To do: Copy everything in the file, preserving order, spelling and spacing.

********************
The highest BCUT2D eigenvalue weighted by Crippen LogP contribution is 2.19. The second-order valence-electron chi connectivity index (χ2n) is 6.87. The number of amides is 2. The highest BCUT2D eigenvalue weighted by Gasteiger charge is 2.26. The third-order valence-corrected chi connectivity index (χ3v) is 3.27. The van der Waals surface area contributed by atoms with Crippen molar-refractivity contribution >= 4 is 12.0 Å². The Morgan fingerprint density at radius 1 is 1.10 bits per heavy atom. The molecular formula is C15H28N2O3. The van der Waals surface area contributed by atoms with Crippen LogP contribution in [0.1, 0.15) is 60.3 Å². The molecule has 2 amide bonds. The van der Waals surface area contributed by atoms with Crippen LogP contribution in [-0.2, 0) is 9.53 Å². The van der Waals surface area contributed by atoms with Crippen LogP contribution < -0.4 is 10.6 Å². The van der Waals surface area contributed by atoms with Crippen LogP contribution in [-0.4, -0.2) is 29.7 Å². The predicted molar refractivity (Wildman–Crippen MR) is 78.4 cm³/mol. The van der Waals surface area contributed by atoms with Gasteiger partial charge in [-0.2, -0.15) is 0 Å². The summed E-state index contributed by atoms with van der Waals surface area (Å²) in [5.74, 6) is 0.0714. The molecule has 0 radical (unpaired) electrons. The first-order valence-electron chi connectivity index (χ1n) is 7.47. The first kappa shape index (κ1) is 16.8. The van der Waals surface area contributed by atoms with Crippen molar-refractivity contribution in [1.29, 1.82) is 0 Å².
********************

The highest BCUT2D eigenvalue weighted by Crippen LogP contribution is 2.19. The second-order valence-electron chi connectivity index (χ2n) is 6.87. The number of amides is 2. The highest BCUT2D eigenvalue weighted by Gasteiger charge is 2.26. The third-order valence-corrected chi connectivity index (χ3v) is 3.27. The van der Waals surface area contributed by atoms with Crippen molar-refractivity contribution >= 4 is 12.0 Å². The Morgan fingerprint density at radius 1 is 1.10 bits per heavy atom. The molecular formula is C15H28N2O3. The van der Waals surface area contributed by atoms with Crippen LogP contribution in [0.1, 0.15) is 60.3 Å². The molecule has 2 amide bonds. The van der Waals surface area contributed by atoms with Crippen LogP contribution in [-0.2, 0) is 9.53 Å². The van der Waals surface area contributed by atoms with Crippen LogP contribution < -0.4 is 10.6 Å². The van der Waals surface area contributed by atoms with Crippen LogP contribution in [-0.4, -0.2) is 29.7 Å². The predicted molar refractivity (Wildman–Crippen MR) is 78.4 cm³/mol. The van der Waals surface area contributed by atoms with Gasteiger partial charge in [-0.2, -0.15) is 0 Å². The summed E-state index contributed by atoms with van der Waals surface area (Å²) in [5.74, 6) is 0.0714. The molecule has 0 radical (unpaired) electrons. The first-order valence-electron chi connectivity index (χ1n) is 7.47. The first kappa shape index (κ1) is 16.8. The van der Waals surface area contributed by atoms with Crippen molar-refractivity contribution in [1.29, 1.82) is 0 Å².